WASHINGTON (CBSDC) — A new strain of a polio-like virus may be leading to paralysis in children.
LiveScience reports more than 100 children in 34 states mysteriously developed muscle weakness or paralysis in their arms or legs. This condition is known as acute flaccid myelitis, but researchers previously linked a virus called enterovirus D68 with some of the cases.
Only 20 percent of children with paralysis, though, tested positive for EV-D68, and it wasn’t clear if that virus was behind the child’s paralysis.
The Centers for Disease Control and Prevention conducted a study in October 2014 of a 6-year-old girl who was examined at the University of Virginia Children’s Hospital for “acute onset of progressive right upper extremity weakness.” The little girl was previously healthy before falling ill.
“Within the 2 weeks before the patient’s presentation to the hospital, she and her family members had been ill with a mild cough and rhinorrhea; 4 days before presentation, the patient had experienced low-grade fever (100.4° F), frontal headache, fatigue, and intermittent pain in the right ear and right axilla. The fever lasted only 1 day; the cough, fatigue, and headache improved over the next 2 days, but the patient continued to report right arm pain. On the day before seeking care, her parents observed that she had a right shoulder droop and difficulty using her right hand. No associated visual or mental status changes; difficulty with speech, swallowing, or respiration; or bowel/bladder disturbance were noted,” the study reads. “Physical examination detected right upper extremity weakness; absent right biceps, triceps, and brachioradialis deep tendon reflexes; and a diminished right patellar reflex. Muscle strength was more severely affected in the proximal than in the distal right upper extremity. Sensation was intact. A diffuse papular rash was noted on the patient’s back.”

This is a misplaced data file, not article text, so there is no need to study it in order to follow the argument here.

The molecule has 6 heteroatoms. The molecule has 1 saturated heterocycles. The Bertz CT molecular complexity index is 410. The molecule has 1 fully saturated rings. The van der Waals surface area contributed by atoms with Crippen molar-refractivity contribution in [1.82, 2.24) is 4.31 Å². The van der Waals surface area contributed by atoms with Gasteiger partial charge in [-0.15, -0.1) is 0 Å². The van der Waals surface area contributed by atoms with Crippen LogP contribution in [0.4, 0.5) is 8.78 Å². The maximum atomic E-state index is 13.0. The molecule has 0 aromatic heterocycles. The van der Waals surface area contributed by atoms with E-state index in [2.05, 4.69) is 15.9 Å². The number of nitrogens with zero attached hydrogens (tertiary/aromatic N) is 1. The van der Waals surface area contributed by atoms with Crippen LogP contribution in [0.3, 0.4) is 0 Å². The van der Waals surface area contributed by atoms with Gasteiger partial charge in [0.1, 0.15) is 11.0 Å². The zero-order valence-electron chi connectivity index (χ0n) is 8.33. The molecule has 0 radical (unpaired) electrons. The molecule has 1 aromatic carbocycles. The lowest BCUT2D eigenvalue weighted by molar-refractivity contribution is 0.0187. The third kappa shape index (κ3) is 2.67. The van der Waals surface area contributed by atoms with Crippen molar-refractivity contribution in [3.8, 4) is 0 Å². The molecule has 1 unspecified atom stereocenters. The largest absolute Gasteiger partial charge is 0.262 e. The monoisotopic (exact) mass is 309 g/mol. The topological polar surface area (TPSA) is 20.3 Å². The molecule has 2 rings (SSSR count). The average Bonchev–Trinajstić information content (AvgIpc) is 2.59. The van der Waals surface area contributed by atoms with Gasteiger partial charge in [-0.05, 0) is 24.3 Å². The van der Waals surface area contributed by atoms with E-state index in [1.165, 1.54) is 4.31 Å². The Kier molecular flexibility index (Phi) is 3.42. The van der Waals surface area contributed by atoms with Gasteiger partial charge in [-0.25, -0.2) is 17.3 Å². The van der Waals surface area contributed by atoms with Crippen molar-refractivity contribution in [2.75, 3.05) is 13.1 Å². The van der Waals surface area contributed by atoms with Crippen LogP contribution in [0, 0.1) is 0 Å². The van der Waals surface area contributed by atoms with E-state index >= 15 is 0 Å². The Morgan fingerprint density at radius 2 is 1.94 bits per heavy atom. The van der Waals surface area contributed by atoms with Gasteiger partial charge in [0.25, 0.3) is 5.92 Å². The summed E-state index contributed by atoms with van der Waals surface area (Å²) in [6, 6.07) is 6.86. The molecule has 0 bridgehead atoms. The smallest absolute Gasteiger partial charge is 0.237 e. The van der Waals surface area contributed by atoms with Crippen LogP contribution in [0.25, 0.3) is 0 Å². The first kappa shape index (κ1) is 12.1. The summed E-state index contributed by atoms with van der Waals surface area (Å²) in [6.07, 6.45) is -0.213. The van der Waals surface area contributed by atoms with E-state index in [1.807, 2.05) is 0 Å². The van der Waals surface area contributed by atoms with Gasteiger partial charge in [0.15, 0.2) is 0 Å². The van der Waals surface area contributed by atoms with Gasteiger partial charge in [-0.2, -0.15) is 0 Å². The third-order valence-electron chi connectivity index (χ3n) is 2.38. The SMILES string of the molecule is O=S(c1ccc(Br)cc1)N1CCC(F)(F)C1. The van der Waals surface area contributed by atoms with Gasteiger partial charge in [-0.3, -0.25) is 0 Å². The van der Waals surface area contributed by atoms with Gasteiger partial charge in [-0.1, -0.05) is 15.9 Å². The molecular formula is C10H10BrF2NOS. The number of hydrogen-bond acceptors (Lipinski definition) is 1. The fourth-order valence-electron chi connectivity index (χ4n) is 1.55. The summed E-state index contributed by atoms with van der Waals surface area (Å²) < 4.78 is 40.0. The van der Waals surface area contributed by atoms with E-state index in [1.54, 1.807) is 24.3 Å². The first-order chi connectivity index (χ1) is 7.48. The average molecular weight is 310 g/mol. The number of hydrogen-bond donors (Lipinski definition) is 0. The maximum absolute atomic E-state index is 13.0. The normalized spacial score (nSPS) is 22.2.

The study linked the girl’s condition to a virus known as enterovirus C105. It was first detected in patients from Peru and the Republic of Congo in 2010.
Enterovirus C species includes the polioviruses.
“We probably shouldn’t be quite so fast to jump to enterovirus D68 as the cause of these cases,” Dr. Ronald Turner, professor of pediatrics at the University of Virginia School of Medicine, told LiveScience.
This outbreak of acute flaccid myelitis affected 118 children in the United States in the summer of 2014. The report found that 88 of those children “noted that most had experienced a preceding respiratory illness, similar to that described by the patient reported here.”
EV-D68 was only detected in eight of 41 of the flaccid myelitis patients tested.
“You can have a virus in your respiratory tract that’s not doing anything to your nervous system,” Turner told LiveScience.
The study concludes: “Although cases of flaccid paralysis associated with isolation of EV-D68 from spinal fluid have been reported, the role of EV-D68 in the current outbreak remains to be determined. As the results from this case indicate, it is possible that other viral pathogens with neurovirulence may be contributing to the outbreak.”
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